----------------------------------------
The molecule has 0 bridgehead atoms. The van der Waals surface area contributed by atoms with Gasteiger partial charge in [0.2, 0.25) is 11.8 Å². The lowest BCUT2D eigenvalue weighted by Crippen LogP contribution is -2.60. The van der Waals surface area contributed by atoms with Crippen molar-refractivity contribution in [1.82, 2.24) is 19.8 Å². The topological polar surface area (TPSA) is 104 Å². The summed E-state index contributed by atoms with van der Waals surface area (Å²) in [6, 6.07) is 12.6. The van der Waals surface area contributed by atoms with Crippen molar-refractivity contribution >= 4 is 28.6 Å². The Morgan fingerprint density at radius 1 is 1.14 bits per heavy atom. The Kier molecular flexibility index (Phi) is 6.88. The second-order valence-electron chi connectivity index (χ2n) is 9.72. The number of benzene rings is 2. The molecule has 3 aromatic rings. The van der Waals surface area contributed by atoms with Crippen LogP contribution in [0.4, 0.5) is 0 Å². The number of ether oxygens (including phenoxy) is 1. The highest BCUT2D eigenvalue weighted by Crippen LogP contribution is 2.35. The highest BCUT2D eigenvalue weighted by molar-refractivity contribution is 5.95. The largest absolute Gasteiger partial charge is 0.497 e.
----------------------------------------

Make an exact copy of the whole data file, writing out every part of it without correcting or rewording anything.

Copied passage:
The molecule has 0 bridgehead atoms. The van der Waals surface area contributed by atoms with Gasteiger partial charge in [0.2, 0.25) is 11.8 Å². The lowest BCUT2D eigenvalue weighted by Crippen LogP contribution is -2.60. The van der Waals surface area contributed by atoms with Crippen molar-refractivity contribution in [1.82, 2.24) is 19.8 Å². The topological polar surface area (TPSA) is 104 Å². The summed E-state index contributed by atoms with van der Waals surface area (Å²) in [6, 6.07) is 12.6. The van der Waals surface area contributed by atoms with Crippen molar-refractivity contribution >= 4 is 28.6 Å². The Morgan fingerprint density at radius 1 is 1.14 bits per heavy atom. The Kier molecular flexibility index (Phi) is 6.88. The second-order valence-electron chi connectivity index (χ2n) is 9.72. The number of benzene rings is 2. The molecule has 3 aromatic rings. The van der Waals surface area contributed by atoms with Crippen LogP contribution in [0.4, 0.5) is 0 Å². The number of ether oxygens (including phenoxy) is 1. The highest BCUT2D eigenvalue weighted by Crippen LogP contribution is 2.35. The highest BCUT2D eigenvalue weighted by molar-refractivity contribution is 5.95. The largest absolute Gasteiger partial charge is 0.497 e.